Laura Schwab knew she would be taking a risk by joining Rivian, the Irvine-based electric vehicle startup.
The company was in a race with Ford, Tesla and General Motors to have the first mass-market, all-electric pickup truck to market. Schwab was tasked with effectively building Rivian’s sales and marketing operations from scratch, less than a year before the first orders for their R1T electric pickup truck were supposed to be met — all for a lower salary than what she’d earned in stints at Aston Martin of the Americas and Jaguar Land Rover North America.
On Nov. 20, 2020, she decided to embrace the risk and joined the team.
But she never expected she’d be shut out of the planning process for the launch of the R1T – the company’s signature product. Yet that’s exactly what Schwab says happened in a lawsuit filed against Rivian in the Orange County Superior Court on Nov. 4.
In the scathing 14-page lawsuit Schwab alleges that she started in a lofty role at a luxury auto maker but quickly became ostracized for what she came to see as a misogynistic culture that marginalized women. Her allegations of gender discrimination echoes other discrimination lawsuits that have dogged some of the largest tech startups amid rapid expansion and public offerings.
Schwab claims she was effectively excluded from big-picture decision-making — despite her repeated warnings that delivery dates wouldn’t be met and financials that weren’t penciling out.
The first court hearing with Judge Stephanie George is set for April 13.
At first, Schwab said in the lawsuit she was involved in discussions with company leaders, including founder and CEO RJ Scaringe. Her first employee evaluation was also favorable, noting that she worked well with others at Rivian “perceived to be difficult or too challenging to work with,” according to the lawsuit.
But eventually the conversations with Scaringe stopped and a boy’s club of close friends and early employees excluded her from meetings Schwab felt she should be in to do her job.
“This emphasis on culture resonated deeply with me as I believe that the greatest brands and companies will survive and thrive not just by the products they make but the culture they create to find and keep great talent,” Schwab wrote in a Medium post published the day she filed her suit.
Through her attorney, David Lowe of Rudy Exelrod Zieff and Lowe in San Francisco, Schwab declined a request to comment further on her allegations. Rivian also declined to comment, noting that it is in a quiet period ahead of its initial public offering this week.
Founded in 2009, Rivian bills itself as a company that “want[s] to make a difference,” and one for which a “collaborative culture is critical… to deliver on our mission.”
Schwab’s lawsuit suggests the fledgling automaker has failed to live up to that goal.
After determining the price of the R1T and related R1S SUV was too low and the company would lose money as it scaled up, Schwab told Rivian’s finance director of the problem and worked to determine how much of a loss the company would take, according to the complaint. She claims she was ignored when she raised the red flag to her supervisor, Chief Commercial/Growth Officer Jiten Behl. But when a male colleague alerted Behl, he agreed the vehicle price would eventually go up.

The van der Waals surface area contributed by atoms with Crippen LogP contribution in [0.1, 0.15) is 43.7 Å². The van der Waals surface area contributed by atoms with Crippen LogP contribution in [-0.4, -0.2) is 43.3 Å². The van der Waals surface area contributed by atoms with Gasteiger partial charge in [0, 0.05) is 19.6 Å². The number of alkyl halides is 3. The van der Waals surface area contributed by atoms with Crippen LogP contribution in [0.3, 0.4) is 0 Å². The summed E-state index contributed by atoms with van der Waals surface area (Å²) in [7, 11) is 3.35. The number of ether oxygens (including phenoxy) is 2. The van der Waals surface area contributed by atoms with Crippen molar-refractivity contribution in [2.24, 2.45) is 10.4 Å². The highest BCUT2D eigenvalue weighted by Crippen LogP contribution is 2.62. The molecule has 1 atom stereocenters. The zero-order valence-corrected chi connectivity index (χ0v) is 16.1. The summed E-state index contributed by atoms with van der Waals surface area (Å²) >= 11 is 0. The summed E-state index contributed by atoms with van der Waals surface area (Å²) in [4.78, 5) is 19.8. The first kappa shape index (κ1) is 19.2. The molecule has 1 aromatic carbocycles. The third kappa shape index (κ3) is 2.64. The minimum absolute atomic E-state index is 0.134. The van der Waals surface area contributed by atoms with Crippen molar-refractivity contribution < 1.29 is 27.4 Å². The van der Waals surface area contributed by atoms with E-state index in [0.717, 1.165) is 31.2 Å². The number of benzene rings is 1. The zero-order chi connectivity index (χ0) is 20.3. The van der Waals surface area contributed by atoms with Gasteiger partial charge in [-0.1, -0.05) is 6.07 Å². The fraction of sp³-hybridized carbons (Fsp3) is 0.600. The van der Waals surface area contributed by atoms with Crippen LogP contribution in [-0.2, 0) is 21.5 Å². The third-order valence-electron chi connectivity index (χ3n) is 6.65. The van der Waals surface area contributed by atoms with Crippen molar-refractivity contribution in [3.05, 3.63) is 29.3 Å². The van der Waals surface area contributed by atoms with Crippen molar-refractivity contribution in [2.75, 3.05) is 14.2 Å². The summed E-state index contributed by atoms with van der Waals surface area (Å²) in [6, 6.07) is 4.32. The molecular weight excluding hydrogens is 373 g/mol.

The claim also states that Schwab at one point asked CFO Claire McDonough to attend a meeting about Rivian’s sales projections and ensure the targets were reasonable. Schwab said McDonough was excluded from those meetings, too.
Schwab’s suit states she told Behl the first vehicles off the production line shouldn’t go to customers, but to Rivian employees who could identify any manufacturing issues that could be resolved before they reached the public. Initially brushed off, the company later adopted that plan.
She also warned that Rivian would miss its launch date target, after already being pushed from early 2020 to early 2021. In July, the company said it would deliver a few R1T trucks in September, with general deliveries starting in January, to comply with the S-1 filing stating 1,000 vehicles would reach customers in 2021.
And as Schwab gradually lost more contact with other Rivian leaders and had her tasks reassigned to men and other departments, she learned of other top female employees who weren’t invited to meetings they felt they should be part of.
In mid-October, Schwab informed HR about her recent experiences. She was terminated days later by Behl after weeks of emails and communications that the complaint alleged were “perplexing,” “hostile” and “inappropriate.”
As part of her compensation package upon being hired in 2020, Schwab received a generous stock option plan from Rivian.
The Rivian lawsuit is just one of many instances recently in which women and employees of color at tech firms have pushed back against what they say are discriminatory and hostile workplaces.
Five women filed lawsuits against Amazon—which just this month inked a deal with Rivian—in May alleging discrimination and harassment from white managers at different offices. In August, Tesla was ordered to pay $1 million in a racial discrimination suit by a worker at its Fremont assembly plant who was subjected to slurs and epithets. Then in October, it lost another suit from a Black elevator operator after ignoring complaints of discriminatory behavior. The automaker was ordered to pay $137 million in that case.
“That is why Rivian’s retaliation against me is so heartbreaking,” Schwab wrote in her Medium post. “In addition to harming my family and me, it has the potential to deter other women from pursuing opportunities or from speaking out about discrimination.”
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